Official pics and details of the supercharged Evora, plus the automatic IPS version
29 September 2010

Lotus has revealed two new Evora variants ahead of their official debuts at this month’s Paris motor show: a supercharged S and an automatic.

The supercharger in the S ups power from the standard car’s 3.5-litre Toyota-sourced V6 engine from 276bhp to 345bhp, while torque is also increased from 258lb ft to 295lb ft.

See the official pics of the Lotus Evora S and IPS

Lotus CEO Dany Bahar said the suspension had been tuned to cope with the extra power, while control and response have also been improved. These chassis changes should also filter down to the standard Evora, said Bahar.

A Sport Pack will be standard; this allows the driver to control throttle response using the Sport button. The Sport button also raises the instantaneous rev limit and changes the dynamic stability control settings to offer a more sporting drive.

One of the other major changes to the Evora S is the addition of a large centre-mounted active exhaust. The exhaust note can be altered using the Sport button, which opens a by-pass valve within the exhaust. Along with the exhaust, the biggest visual change is the addition of a larger new diffuser to boost the Evora’s aerodynamic efficiency and larger cross-drilled disc brakes to boost stopping power and improved cooling.

See the spy pics of the Lotus Evora S at the Nürburgring

All these changes to the Evora S cut the car’s 0-60mph time over the standard car from 4.9sec to 4.6sec, while maximum speed is increased by 10mph to 172mph.

The automatic Evora IPS (Intelligent Performance Shift) gets a six-speed automatic ’box with a Lotus-developed transmission control. The auto’ uses the V6 engine in the standard state of tune, although its 0-60mph time drifts to 5.3sec and maximum speed drops to 155mph.

Drivers will be able to select between auto’ and manual modes; the latter is controlled using steering wheel-mounted paddle shifters. The IPS also features a Sport mode to improve response and cut shift times.

Read more on Lotus's plans for the Paris motor show

Bahar said the Evora IPS would “broaden the appeal of the Evora”, particularly in the Middle East, Asia and the US.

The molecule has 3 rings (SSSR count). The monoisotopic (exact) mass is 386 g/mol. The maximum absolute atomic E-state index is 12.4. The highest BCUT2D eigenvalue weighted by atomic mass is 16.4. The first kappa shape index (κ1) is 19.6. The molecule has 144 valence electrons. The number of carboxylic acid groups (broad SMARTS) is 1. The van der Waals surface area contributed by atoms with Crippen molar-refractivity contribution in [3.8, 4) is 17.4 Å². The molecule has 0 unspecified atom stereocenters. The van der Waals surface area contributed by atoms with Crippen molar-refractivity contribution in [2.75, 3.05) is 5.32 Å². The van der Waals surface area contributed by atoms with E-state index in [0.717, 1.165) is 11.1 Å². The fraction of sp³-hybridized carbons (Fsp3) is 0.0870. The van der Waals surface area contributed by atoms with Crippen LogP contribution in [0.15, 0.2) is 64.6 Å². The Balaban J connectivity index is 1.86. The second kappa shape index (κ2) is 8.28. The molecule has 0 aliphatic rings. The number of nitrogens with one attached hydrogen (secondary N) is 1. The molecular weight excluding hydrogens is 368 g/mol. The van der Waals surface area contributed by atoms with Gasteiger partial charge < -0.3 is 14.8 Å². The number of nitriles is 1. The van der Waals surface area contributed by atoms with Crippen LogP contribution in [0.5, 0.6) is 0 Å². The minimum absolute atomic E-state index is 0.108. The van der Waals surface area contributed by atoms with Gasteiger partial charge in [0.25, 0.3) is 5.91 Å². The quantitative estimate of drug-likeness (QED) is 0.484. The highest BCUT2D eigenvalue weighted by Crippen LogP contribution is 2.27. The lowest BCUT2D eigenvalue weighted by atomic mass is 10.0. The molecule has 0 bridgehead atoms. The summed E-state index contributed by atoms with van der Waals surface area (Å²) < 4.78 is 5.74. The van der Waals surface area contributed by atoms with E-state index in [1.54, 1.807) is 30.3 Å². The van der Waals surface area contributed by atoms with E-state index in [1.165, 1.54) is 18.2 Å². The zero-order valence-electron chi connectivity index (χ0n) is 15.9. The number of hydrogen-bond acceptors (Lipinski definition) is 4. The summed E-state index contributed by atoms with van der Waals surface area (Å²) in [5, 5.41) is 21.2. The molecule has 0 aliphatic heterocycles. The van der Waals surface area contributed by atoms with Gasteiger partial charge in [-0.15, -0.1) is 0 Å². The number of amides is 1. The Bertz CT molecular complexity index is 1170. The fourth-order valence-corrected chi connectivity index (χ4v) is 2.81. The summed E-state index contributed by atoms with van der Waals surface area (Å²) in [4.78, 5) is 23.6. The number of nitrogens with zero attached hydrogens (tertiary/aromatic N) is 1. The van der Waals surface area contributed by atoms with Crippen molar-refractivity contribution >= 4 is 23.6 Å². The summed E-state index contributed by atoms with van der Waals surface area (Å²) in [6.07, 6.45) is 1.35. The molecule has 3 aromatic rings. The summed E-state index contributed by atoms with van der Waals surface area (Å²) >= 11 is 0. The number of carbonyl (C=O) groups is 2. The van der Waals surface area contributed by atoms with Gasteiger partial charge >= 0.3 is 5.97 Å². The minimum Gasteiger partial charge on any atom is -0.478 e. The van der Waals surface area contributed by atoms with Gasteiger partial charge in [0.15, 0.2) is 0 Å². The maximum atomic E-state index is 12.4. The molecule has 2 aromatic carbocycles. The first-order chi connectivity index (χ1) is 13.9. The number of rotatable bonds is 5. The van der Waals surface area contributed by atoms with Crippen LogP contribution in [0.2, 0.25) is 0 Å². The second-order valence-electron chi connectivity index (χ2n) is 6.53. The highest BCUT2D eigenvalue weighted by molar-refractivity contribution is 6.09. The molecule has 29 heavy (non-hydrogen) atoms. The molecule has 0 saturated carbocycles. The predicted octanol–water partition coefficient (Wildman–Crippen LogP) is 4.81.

Sales will start soon after the Paris show. Prices have yet to be confirmed, but expect to pay around £60,000 for the S and a small premium over the base car’s list price of £50,000 for the IPS.

See all the latest Lotus Evora reviews, news and video

Join the debate


27 August 2010

[quote Autocar]Lotus has revealed two new Evora variants ahead of their official debuts at this month’s Paris motor show: a supercharged S and an automatic.

Still a flawed vehicle. How many have they sold?

27 August 2010

[quote ischiaragazzo]Still a flawed vehicle. How many have they sold?[/quote]Sad to agree, but there it is.

27 August 2010

[quote Los Angeles]Still a flawed vehicle. How many have they sold?[/quote]

Hmmm.... Let me name another flawed car.... The Porsche 911!!! But that has sold and sold and sold!

Good luck Lotus, I've had the pleasure of driving the standard Evora and can not wait to drive the S.

After having concerns on Dany Bahar, the recent T125 Exos and this pumped up Evora has convinced me that he and lotus are on the right path.

27 August 2010

[quote Dooie] Let me name another flawed car.... The Porsche 911!!![/quote]You exaggerate for effect rather like that "Seven!" car warranty commercial which reduces mathematicians and philosophers to morons.

Perhaps if manufacturers, encouraged by unimaginative auto hacks, stopped measuring every new sports car against the Porsche 911, a new vehicle might rise in estimation and appeal as a car worthy in its own right.

Repetitive comparison is arid and ultimately self-defeating.

27 August 2010

Regardless of any criticism or comparison, I bet the S will be a fantastic car to drive. My query would be why the supercharger? The supercharged brigade is a shrinking one with most manufacturers preferring to turbocharge for the economy gains. I'm thinking previous generation Mini Cooper S vs. current Mini Cooper S - the latter being more powerful and far more economical. Perhaps the only exception I can think of is the VAG 1.4 TSI - but the most popular versions of that are sold in turbo-only form too....

Any ideas on what will have driven Lotus' decision to supercharge rather than turbocharge?

27 August 2010

Los Angeles

My point is, a flawed car is not necessarily a bad car.

But 7 is more than 3!

27 August 2010

Like it...but am a little surprised that a 20% power boost results in a mere 0.3 second gain 0-100kph time..and aren't super-chargers supposed to have a more pronounced effect on torque than power?

27 August 2010

[quote bendubs]Any ideas on what will have driven Lotus' decision to supercharge rather than turbocharge?[/quote]

Answer: Cost

With a turbo/s, managing the thermo effects on the engine (and surrounding engine bay) would take a lot more time and therefore cost to develop. A turbo would mean that Lotus would have to change internal components of the engine, I.e. Sodium filled valves, different pistons etc. The supercharger is basically an air pump that will not heat the inlet air as much as a compressor wheel from the turbo. It’s a bolt on attachment that ups the power while keeping the engine stock.


You can get superchargers that compress the air (screw type) but these also heat the inlet charge a lot more than a lobe type, which i think lotus use.

27 August 2010

[quote Dooie]But 7 is more than 3![/quote]And in cars less is more.

28 August 2010

[quote Dooie]Hmmm.... Let me name another flawed car.... The Porsche 911!!! But that has sold and sold and sold! [/quote]

Absolutely true - even though I am a multiple 911 owner. The trick that Porsche has pulled off and Lotus will definitely not is to make the basic car last for 47 years...


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